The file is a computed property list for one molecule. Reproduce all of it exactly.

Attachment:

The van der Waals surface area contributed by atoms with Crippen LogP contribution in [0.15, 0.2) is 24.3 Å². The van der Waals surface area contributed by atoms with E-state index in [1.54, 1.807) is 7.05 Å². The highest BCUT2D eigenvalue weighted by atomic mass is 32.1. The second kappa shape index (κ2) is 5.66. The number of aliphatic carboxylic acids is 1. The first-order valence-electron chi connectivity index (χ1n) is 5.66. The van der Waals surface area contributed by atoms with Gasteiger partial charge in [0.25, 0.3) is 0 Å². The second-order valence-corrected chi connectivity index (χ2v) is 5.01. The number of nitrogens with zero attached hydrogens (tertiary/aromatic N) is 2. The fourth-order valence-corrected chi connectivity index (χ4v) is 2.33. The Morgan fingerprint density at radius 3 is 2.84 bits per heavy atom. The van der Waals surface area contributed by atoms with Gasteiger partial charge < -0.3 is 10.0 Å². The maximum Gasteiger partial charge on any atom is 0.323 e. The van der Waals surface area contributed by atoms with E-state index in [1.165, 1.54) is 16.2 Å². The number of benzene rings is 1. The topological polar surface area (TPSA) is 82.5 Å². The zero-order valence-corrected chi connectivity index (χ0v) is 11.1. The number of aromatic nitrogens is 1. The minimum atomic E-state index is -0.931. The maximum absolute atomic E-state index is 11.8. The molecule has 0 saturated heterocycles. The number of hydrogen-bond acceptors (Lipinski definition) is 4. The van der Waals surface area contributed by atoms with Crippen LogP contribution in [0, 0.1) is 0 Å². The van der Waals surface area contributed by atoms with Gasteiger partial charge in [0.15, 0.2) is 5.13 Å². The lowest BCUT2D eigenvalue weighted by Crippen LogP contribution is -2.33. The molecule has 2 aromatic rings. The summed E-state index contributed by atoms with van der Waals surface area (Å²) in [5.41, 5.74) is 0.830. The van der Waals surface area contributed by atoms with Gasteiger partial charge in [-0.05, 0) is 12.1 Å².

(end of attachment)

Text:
The van der Waals surface area contributed by atoms with Crippen LogP contribution in [0.15, 0.2) is 24.3 Å². The van der Waals surface area contributed by atoms with E-state index in [1.54, 1.807) is 7.05 Å². The highest BCUT2D eigenvalue weighted by atomic mass is 32.1. The second kappa shape index (κ2) is 5.66. The number of aliphatic carboxylic acids is 1. The first-order valence-electron chi connectivity index (χ1n) is 5.66. The van der Waals surface area contributed by atoms with Gasteiger partial charge in [0.25, 0.3) is 0 Å². The second-order valence-corrected chi connectivity index (χ2v) is 5.01. The number of nitrogens with zero attached hydrogens (tertiary/aromatic N) is 2. The fourth-order valence-corrected chi connectivity index (χ4v) is 2.33. The Morgan fingerprint density at radius 3 is 2.84 bits per heavy atom. The van der Waals surface area contributed by atoms with Gasteiger partial charge < -0.3 is 10.0 Å². The maximum Gasteiger partial charge on any atom is 0.323 e. The van der Waals surface area contributed by atoms with E-state index in [1.165, 1.54) is 16.2 Å². The number of benzene rings is 1. The topological polar surface area (TPSA) is 82.5 Å². The zero-order valence-corrected chi connectivity index (χ0v) is 11.1. The number of aromatic nitrogens is 1. The minimum atomic E-state index is -0.931. The maximum absolute atomic E-state index is 11.8. The molecule has 0 saturated heterocycles. The number of hydrogen-bond acceptors (Lipinski definition) is 4. The van der Waals surface area contributed by atoms with Crippen LogP contribution in [0, 0.1) is 0 Å². The van der Waals surface area contributed by atoms with Gasteiger partial charge in [0.15, 0.2) is 5.13 Å². The lowest BCUT2D eigenvalue weighted by Crippen LogP contribution is -2.33. The molecule has 2 aromatic rings. The summed E-state index contributed by atoms with van der Waals surface area (Å²) in [5.41, 5.74) is 0.830. The van der Waals surface area contributed by atoms with Gasteiger partial charge in [-0.05, 0) is 12.1 Å².